On May 2, 1964 James Seale, a known member of the White Knights of the Ku Klux Klan, and others, offered a ride to Henry Hezekiah Dee and Charles Eddie Moore, hitchhikers on their way home from a party. Seale, in concert with others carried the young men into the woods for questioning regarding their believed participation in the Civil Rights Movement.
Dee and Moore were then beaten almost beyond recognition and their bodies were bound with duct tape. While the youngsters were still alive, Seale and others weighted them down with an engine block and railroad nails, and dumped them into the Mississippi River. Their decomposed bodies were recovered two months later from the swamps when FBI agents were investigating the mysterious disappearance of three other Civil Rights workers (CBS News, 2007).
As the era of Civil Rights (1955-1968) ended, public concern regarding unexplained absences and unsolved murders of so many young men and women, black and white faded. Community activists joined in celebration of landmark legislation such as the Voting Rights Act (1965) even as the nation mourned the deaths of John F. Kennedy (1963) and Martin Luther King in 1968.
Then, forty years later, in 2005, Thomas Moore, brother of murdered Charles Moore, met David Rigden, a Canadian documentary filmmaker who was at the time working on a segment called “Mississippi Cold Cases.” Their work along with that of the local FBI, civil and religious groups, and local media, resulted in the sentencing of Seale to three life terms for kidnapping and conspiracy in 2007.
It is important to note that some of the earliest groundwork in the Seale case commenced with literary and academic scholars. Don Whitehead in his Attack on Terror: The FBI Against the KKK in Mississippi (1970), and Earl O. Hutchinson’s Betrayed: A History of Presidential Failure to Protect Black Lives (1996) placed these unsolved, “cold cases” on the front burner. Hutchinson laid out the details of the case, named Seale as the perpetrator, and urged the Federal Bureau of Investigation to charge him with kidnapping. He argued that since the actual crime had occurred in the HomoChitto National Forest, a national park and federal property located between Meadville and Natchez, Mississippi, the government was legally required to take action.
The Seale case highlights one of the dominant themes in American History: paradox and contradiction. Even as a segment of the nation was pursuing Civil Rights, another segment was viciously intent upon undermining any national attempt at human rights even if it required the death of the innocent. Such acts of extralegal violence are rarely accomplished by a single individual. These types of collective acts involve covert and overt acceptance by a community that feels threatened by outside forces such as young black men believed to have been acting on behalf of the federal government.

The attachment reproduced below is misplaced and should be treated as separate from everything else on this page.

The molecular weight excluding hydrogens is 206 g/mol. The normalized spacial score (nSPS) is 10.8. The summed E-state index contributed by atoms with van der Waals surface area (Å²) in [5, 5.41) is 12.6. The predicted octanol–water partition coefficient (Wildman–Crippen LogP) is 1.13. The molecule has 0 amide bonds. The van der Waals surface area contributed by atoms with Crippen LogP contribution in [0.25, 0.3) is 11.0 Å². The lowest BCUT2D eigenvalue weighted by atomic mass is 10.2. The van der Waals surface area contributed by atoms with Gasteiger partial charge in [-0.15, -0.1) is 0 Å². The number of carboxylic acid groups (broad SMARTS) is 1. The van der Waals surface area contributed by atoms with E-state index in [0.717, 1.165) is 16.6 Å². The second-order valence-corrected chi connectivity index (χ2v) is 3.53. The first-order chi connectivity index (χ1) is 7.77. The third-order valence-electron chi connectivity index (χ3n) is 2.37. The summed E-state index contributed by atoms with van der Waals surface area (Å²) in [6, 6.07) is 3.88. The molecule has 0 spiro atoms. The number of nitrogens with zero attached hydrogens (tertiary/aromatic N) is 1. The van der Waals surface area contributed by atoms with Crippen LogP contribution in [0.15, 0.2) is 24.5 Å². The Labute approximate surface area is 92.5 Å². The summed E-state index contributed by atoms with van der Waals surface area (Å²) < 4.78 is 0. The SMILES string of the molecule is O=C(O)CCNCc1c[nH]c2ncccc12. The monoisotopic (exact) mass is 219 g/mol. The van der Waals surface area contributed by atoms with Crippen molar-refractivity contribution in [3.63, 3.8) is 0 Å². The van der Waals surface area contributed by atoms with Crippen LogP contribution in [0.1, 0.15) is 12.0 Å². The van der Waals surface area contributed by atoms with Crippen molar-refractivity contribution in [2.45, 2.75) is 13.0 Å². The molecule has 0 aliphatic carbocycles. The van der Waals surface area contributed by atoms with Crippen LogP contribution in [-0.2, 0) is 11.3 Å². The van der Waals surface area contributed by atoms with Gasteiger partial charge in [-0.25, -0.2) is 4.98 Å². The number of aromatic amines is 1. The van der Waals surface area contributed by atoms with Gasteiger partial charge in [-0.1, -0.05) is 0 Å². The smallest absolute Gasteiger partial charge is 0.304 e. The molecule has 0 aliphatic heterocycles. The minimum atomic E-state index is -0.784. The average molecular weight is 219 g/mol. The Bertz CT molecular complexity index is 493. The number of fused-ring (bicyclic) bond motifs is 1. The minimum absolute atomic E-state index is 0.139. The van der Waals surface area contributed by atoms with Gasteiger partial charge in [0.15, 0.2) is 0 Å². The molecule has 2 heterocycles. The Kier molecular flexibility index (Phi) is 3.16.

It is rather ironic that in the midst of multiple unexplained murders, this nation also experienced landmark strides towards justice from Brown vs. The Board of Education (1954) to the Civil Rights Act of (1968). History by definition is repetitive and complicated. Human beings have the capacity and power to avoid the ugliness of the past.
Perhaps the Cold Case Initiative can be a catalyst for lasting social change and real protection under the Constitution. As the American public braces itself for another US Court of Appeals ruling in the Seale case, the families of the victims anxiously await a ruling. Their efforts remind us of how far the nation has come and how much more work remains to be done. Perhaps the families of both perpetrators and victims can begin to rest in peace.
CBS News. (2007, January 25). Mississippi Cold Case Suspect Pleads Not Guilty.
Federal Bureau of Investigation. (2009, February 26). Headline Archives. Cold Case Initiative: Seeking Information on More than 100 Civil Rights- Era Murders.
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